While these problems are systemic in all point-and-click adventure games to some degree, Double Fine managed to mask these problems fairly well by focusing primarily on an engaging story rather than resorting to illogic and cheap trickery. No, the puzzles in Broken Age aren’t difficult to solve, and they don’t require hours of meditation to come to a conclusion, and that’s OK. Because instead of using puzzles as way to stall player progress and lengthen their game, Double Fine used them as a way to further draw the player into the worlds of Vella and Shay.
For example, when Marek is first introduced to the player, he asks Shay to meet him at a secret location when he’s ready to move past silly children’s games. To reach the secret meeting location Shay must escape the watchful eye of his guardian computer, open an air vent and climb through unseen. But rather than over-complicating the solution to this puzzle, all of the required items for success are within Shay’s bedroom, where he starts the quest. The simplicity of the solution rewards the player with a sense of resourcefulness and accomplishment while never breaking their sense of absorption in the game world.
They used a similar approach to reduce the high level of backtracking which has historically hampered the genre. Double Fine employed logic in their level design, encouraging players to experience the worlds they created, but made it almost impossible for the player to leave each set piece without acquiring whatever necessary piece of the puzzle they were required to collect. They did so through the strategic use of dialog (Marek explains everything to Shay/the player in precise detail), and striking visual clues (the golden eggs stand in such stark visual contrast to the other subdued hues – other than the white clouds – of Meriloft, the cloud town, that it’s instantly obvious that collecting them is Vella’s primary objective).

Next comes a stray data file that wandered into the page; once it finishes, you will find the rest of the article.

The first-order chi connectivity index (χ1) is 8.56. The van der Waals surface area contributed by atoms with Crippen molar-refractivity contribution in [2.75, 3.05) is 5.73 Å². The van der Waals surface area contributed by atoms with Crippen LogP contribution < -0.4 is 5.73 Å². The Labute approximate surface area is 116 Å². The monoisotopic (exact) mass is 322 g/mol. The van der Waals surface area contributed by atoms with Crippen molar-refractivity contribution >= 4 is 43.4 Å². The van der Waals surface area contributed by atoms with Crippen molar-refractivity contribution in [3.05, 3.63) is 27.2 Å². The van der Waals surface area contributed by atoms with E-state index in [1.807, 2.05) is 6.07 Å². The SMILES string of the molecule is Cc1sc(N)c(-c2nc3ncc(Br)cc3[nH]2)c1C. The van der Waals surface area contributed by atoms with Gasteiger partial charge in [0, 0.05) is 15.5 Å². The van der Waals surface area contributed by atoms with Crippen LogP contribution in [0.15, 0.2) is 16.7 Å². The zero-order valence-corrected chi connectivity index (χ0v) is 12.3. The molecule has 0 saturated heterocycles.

Normally I play video games for the challenge; it’s a key component to my enjoyment. But Broken Age reduced the level of difficulty for the player by masking these systemic flaws (or at least reducing their impact on the gameplay), while managing to keep me more engaged in an adventure game than I expected to be when I started playing.
Ready for Act 2
Act 1 of Broken Age ends on an interesting note, as the stories of Shay and Vella finally intersect. But more than just having Shay and Vella meet on the road of their respective journeys, Double Fine swaps the characters directly into each other’s environments. We leave Vella on the inside of Shay’s spaceship banging on the door to get out, and Shay on the outside, in the open air for the first time in his life, banging frantically to get back in. There’s many questions left unanswered for the player that should get resolved in Act 2, but perhaps the most important: can Double Fine stay the course and successfully keep Broken Age out of the deeply flawed adventure game rut? We’ll just have to wait and see.